Psychological pathways to HIV-related posttraumatic stress disorder symptoms among people living with HIV in China: the mediating role of rumination

Chulei Tang, Lloyd A. Goldsamt, Simin Yu, Ting Zhao, Honghong Wang

Research output: Contribution to journalArticlepeer-review

Abstract

The occurrence of HIV-related posttraumatic stress disorder (PTSD) compromises the physical and mental health of people living with HIV (PLWH). This study examined the psychological pathways of HIV-related PTSD symptoms considering the influence of rumination in PLWH of China. A cross-sectional survey was conducted in Changsha, China. The data were collected using the PTSD Checklist−Civilian Version, the Ruminative Response Scale, the Multidimensional Scale of Perceived Social Support, and measures of sociodemographic and HIV-related clinic characteristics. A total of 602 PLWH were surveyed. The average score of HIV-related PTSD symptoms was (34.54 ± 13.58). The mediation model showed that perceived social stigma and physical health exhibited direct associations with PTSD symptoms (β = 0.093, −0.145, respectively), while the direct relations of family support, friend support and significant others support to PTSD symptoms were not significant. Rumination mediated the effect of perceived social stigma (β = 0.077), physical health (β = −0.150), family support (β = −0.144) and friend support (β = −0.105) on PTSD symptoms. The study findings underscore the importance of routinely assessing PTSD for PLWH, and developing trauma-focused interventions that alleviate HIV-related PTSD symptoms and reduce rumination while improving social support and physical health and reducing social stigma.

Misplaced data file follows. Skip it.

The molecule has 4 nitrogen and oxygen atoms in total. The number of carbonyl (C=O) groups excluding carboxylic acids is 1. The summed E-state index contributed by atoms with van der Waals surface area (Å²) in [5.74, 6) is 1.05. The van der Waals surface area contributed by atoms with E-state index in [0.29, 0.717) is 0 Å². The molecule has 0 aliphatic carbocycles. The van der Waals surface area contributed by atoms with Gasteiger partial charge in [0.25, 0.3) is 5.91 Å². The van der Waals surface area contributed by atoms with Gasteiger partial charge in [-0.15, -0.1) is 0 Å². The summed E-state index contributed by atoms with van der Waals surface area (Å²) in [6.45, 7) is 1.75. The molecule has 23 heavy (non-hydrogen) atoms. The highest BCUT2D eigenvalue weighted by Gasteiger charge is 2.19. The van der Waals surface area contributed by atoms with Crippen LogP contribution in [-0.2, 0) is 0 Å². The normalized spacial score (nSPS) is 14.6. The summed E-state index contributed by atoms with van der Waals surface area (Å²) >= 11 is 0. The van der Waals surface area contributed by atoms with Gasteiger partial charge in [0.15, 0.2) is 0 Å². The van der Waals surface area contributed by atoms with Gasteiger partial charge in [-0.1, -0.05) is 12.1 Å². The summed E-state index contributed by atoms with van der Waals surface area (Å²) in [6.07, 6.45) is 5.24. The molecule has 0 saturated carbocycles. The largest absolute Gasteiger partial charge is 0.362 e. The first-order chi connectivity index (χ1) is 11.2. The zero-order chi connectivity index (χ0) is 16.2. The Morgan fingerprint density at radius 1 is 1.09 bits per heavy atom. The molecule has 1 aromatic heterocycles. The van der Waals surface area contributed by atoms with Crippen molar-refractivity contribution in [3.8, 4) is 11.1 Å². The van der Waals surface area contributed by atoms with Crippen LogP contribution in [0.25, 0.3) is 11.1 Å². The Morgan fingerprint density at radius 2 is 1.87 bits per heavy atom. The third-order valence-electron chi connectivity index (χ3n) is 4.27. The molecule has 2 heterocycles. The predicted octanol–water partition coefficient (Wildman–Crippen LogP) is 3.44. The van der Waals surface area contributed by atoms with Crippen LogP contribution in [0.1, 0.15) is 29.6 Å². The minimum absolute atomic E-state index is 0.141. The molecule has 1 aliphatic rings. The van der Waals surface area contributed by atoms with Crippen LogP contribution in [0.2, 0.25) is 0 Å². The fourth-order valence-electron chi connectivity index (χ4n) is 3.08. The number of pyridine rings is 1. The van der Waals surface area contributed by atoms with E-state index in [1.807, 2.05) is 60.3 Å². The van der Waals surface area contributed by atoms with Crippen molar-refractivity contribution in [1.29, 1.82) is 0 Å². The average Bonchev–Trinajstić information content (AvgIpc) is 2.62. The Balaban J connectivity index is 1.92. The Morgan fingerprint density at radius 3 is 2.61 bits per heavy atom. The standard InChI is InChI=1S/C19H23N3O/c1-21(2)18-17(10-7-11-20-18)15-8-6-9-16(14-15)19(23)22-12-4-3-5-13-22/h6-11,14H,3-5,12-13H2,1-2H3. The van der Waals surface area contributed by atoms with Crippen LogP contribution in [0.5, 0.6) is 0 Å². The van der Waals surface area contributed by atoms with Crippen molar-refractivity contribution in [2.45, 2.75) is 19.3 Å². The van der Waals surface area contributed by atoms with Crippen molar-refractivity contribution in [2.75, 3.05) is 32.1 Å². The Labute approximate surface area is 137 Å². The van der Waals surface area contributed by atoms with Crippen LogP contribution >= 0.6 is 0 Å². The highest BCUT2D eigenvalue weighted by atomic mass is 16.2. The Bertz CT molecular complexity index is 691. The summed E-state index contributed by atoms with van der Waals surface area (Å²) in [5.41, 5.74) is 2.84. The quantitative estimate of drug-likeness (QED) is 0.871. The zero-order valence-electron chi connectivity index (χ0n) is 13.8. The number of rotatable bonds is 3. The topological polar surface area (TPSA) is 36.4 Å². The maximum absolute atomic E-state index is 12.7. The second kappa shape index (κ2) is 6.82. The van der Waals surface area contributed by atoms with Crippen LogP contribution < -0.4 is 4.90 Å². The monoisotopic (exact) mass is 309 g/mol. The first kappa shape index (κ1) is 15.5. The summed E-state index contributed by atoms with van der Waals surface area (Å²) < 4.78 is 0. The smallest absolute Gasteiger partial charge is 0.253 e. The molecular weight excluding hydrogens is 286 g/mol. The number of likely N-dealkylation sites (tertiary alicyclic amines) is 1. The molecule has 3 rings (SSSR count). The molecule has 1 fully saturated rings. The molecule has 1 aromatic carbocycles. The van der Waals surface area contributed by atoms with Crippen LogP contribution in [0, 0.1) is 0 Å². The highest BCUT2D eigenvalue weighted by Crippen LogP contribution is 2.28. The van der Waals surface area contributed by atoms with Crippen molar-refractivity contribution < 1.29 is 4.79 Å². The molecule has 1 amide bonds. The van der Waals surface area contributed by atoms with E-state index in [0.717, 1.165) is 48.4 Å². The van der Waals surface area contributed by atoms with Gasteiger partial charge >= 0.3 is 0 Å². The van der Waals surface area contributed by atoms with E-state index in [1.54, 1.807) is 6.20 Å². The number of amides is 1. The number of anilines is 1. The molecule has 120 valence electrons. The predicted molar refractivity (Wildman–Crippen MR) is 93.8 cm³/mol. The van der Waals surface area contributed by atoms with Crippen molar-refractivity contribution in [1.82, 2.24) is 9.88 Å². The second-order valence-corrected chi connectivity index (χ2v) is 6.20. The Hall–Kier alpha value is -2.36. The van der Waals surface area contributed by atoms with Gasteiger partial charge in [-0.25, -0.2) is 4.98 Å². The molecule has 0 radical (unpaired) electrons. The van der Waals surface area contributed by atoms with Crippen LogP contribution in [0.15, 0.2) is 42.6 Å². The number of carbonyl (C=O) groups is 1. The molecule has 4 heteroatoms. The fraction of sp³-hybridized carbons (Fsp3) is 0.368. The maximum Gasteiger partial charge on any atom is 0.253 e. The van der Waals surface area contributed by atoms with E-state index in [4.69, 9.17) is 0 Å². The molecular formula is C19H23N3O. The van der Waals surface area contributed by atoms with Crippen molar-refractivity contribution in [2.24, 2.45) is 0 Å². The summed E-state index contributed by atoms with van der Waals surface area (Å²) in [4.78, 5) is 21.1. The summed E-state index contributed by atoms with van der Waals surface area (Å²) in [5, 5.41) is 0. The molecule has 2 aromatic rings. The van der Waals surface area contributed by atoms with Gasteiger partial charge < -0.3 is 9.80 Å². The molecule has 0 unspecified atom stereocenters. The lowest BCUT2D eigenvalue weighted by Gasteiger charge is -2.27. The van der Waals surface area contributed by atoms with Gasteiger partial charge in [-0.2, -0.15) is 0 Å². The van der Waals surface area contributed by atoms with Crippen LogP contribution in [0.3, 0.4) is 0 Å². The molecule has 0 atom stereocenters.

Original languageEnglish (US)
Number of pages5
JournalAIDS Care - Psychological and Socio-Medical Aspects of AIDS/HIV
DOIs
StateAccepted/In press - 2022

Keywords

  • HIV/AIDS
  • posttraumatic stress disorder
  • rumination
  • social support
  • stigma

ASJC Scopus subject areas

  • Health(social science)
  • Social Psychology
  • Public Health, Environmental and Occupational Health

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